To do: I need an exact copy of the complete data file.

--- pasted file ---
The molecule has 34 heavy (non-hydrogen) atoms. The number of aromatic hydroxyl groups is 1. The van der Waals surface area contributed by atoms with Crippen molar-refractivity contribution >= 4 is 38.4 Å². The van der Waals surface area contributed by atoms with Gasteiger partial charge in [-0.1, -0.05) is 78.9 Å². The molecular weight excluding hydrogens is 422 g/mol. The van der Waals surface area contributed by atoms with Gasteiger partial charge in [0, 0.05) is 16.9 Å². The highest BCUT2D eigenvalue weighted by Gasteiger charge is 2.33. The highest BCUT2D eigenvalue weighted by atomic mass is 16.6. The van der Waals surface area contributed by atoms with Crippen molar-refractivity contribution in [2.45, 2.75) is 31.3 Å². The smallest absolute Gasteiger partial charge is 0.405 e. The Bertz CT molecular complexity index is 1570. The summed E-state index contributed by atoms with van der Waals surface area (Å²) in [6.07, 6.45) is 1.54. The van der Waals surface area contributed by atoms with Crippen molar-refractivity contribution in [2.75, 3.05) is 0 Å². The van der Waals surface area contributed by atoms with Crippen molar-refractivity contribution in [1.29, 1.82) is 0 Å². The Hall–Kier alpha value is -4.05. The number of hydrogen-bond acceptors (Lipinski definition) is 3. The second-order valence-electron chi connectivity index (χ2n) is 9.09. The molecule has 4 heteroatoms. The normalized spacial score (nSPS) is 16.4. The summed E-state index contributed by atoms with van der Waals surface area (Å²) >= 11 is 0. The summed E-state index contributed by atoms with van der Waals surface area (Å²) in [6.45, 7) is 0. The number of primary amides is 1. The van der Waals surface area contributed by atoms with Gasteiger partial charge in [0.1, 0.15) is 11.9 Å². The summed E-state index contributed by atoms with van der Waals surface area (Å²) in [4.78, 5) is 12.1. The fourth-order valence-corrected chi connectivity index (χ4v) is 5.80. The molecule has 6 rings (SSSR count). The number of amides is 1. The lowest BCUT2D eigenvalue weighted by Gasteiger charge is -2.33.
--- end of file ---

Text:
The molecule has 34 heavy (non-hydrogen) atoms. The number of aromatic hydroxyl groups is 1. The van der Waals surface area contributed by atoms with Crippen molar-refractivity contribution >= 4 is 38.4 Å². The van der Waals surface area contributed by atoms with Gasteiger partial charge in [-0.1, -0.05) is 78.9 Å². The molecular weight excluding hydrogens is 422 g/mol. The van der Waals surface area contributed by atoms with Gasteiger partial charge in [0, 0.05) is 16.9 Å². The highest BCUT2D eigenvalue weighted by Gasteiger charge is 2.33. The highest BCUT2D eigenvalue weighted by atomic mass is 16.6. The van der Waals surface area contributed by atoms with Crippen molar-refractivity contribution in [2.45, 2.75) is 31.3 Å². The smallest absolute Gasteiger partial charge is 0.405 e. The Bertz CT molecular complexity index is 1570. The summed E-state index contributed by atoms with van der Waals surface area (Å²) in [6.07, 6.45) is 1.54. The van der Waals surface area contributed by atoms with Crippen molar-refractivity contribution in [2.75, 3.05) is 0 Å². The van der Waals surface area contributed by atoms with Crippen molar-refractivity contribution in [1.29, 1.82) is 0 Å². The Hall–Kier alpha value is -4.05. The number of hydrogen-bond acceptors (Lipinski definition) is 3. The second-order valence-electron chi connectivity index (χ2n) is 9.09. The molecule has 4 heteroatoms. The normalized spacial score (nSPS) is 16.4. The summed E-state index contributed by atoms with van der Waals surface area (Å²) >= 11 is 0. The summed E-state index contributed by atoms with van der Waals surface area (Å²) in [6.45, 7) is 0. The number of primary amides is 1. The van der Waals surface area contributed by atoms with Gasteiger partial charge in [0.1, 0.15) is 11.9 Å². The summed E-state index contributed by atoms with van der Waals surface area (Å²) in [4.78, 5) is 12.1. The fourth-order valence-corrected chi connectivity index (χ4v) is 5.80. The molecule has 6 rings (SSSR count). The number of amides is 1. The lowest BCUT2D eigenvalue weighted by Gasteiger charge is -2.33.